-Baby has lost his tongue-thrust reflex, meaning that he does not push foods out of his mouth with his tongue when they are offered
-Baby can pick things up between his fingers and thumb
Breastmilk or formula should always be offered first before offering solid foods. It's best to start with single foods, one-at-a-time, just in case there is a reaction you'll be able to pinpoint what it is. Most importantly, remember "food before one is just for fun!" And do just that - have FUN!
4. Baby-led Weaning Basics
Purees or baby-led weaning? You may not have ever heard of baby-led weaning (BLW) prior to this post or prior to becoming a mom. Baby-led weaning is taking purees out of the mix and going straight to finger foods. The benefit is that it allows baby to learn how to chew or gum foods first and then swallow, whereas purees teach baby to only swallow foods. This method also puts baby in control of how much they eat, training themselves to listen to their bodies and to eat when hungry and stop when full. On the flip side, purees are parent-led and usually the child is pushed to finish what the parent has fixed for them. BLW starts when baby is 6 months of age or older, can sit up unassisted, can grab and hold onto objects, and have lost the tongue-thrust reflex. Waiting for these things allows the gut to fully close and baby will have an easier time digesting the new foods.
How does it work? You cut whatever food you are serving the family into appropriate sizes for baby, place on their tray, and let them at it! The appropriate size is roughly strips the size of your pinky finger or pieces the size of baby's fist. Don't worry about how much baby eats, it's more about them trying different flavors repeatedly and over time they'll eat more and more. Repeated exposure is key!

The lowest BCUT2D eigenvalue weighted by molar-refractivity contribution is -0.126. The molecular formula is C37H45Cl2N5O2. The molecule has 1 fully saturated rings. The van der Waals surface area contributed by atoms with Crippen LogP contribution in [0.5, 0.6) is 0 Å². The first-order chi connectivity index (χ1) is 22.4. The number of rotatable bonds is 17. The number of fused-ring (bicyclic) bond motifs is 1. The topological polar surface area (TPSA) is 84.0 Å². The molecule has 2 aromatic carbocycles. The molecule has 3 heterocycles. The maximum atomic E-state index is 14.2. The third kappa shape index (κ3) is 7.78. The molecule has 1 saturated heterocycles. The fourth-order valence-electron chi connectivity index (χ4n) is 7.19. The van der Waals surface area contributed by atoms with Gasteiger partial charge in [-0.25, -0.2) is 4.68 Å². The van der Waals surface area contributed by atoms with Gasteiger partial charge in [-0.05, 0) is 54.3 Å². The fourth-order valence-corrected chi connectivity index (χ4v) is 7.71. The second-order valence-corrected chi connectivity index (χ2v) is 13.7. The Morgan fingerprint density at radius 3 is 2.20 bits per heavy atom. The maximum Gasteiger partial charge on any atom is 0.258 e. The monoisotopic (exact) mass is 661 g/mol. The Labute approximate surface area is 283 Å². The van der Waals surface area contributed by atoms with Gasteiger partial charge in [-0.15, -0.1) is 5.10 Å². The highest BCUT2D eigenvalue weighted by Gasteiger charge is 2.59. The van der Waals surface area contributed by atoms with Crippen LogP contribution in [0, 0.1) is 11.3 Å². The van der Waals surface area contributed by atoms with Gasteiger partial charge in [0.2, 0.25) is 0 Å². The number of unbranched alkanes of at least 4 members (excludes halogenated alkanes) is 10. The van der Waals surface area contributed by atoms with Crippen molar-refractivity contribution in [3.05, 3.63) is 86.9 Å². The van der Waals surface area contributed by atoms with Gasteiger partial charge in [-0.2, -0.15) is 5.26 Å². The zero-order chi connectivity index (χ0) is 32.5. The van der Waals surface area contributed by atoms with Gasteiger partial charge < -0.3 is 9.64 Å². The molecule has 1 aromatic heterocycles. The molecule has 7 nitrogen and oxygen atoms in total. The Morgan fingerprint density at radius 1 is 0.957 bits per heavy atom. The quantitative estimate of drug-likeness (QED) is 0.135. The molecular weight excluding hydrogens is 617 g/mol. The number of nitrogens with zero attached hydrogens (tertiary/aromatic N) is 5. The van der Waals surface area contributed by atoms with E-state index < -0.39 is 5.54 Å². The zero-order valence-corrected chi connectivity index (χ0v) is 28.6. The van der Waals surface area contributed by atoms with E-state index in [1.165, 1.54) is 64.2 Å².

Feeding Littles is a great resource as is Yummy Toddler Food.
5. Top 5 Beginner Foods
There is conflicting information on what is best to feed first when starting solids, but we take our information from Dr. Sears. You're raising a little "fat head" as he calls them. Brains are mostly made of fat (60%) and the more healthy fats you feed your baby, the brighter brains they'll build.
Here are the foods we suggest to start with:
1. Avocado - Cut into spears and let baby play! If that's too slippery, you can roll the spears in flaxmeal or oats and serve.
2. Wild salmon - serve in strips or mashed, great source of omega-3s
3. Sweet Potatoes - These can be served either cut like fries and baked to softness or like a baked potato and baby can play in the mash. Be ready for a mess!
4. Bananas - If you pinch a 2" long piece of banana, it breaks in three. These "slices" are perfect size for baby!
5. Carrots - Steam and slice for a great source of vitamin A
Many parents try to hit 100 different foods before one, which is tons of fun!
Feeding your child with love and respect starts at birth, but really never ends. A healthy avocado as a first food or a healthy meal on the table for your teen is just as important as the decision to breast or formula feed. As long as it's done with love and respect, not forced or coerced, and not blatantly unhealthy on an ongoing basis, you'll do a great job and create that bond!
If you need extra help with family nutrition or training your baby's or child's taste buds to crave fruits and vegetables, don't hesitate to reach out to me and I'll share my personal story with you and connect you with some great resources!
Allesanda received her Bachelors in Behavioral Science from the University of Louisiana at Lafayette in December 2013. She now lives in North Texas with her husband and three children. As a maternal support practitioner and educator of family sleep and eco-friendly living, she blogs about family sleep, wellness, nutrition, pregnancy, birth, postpartum, holistic health, and parenting.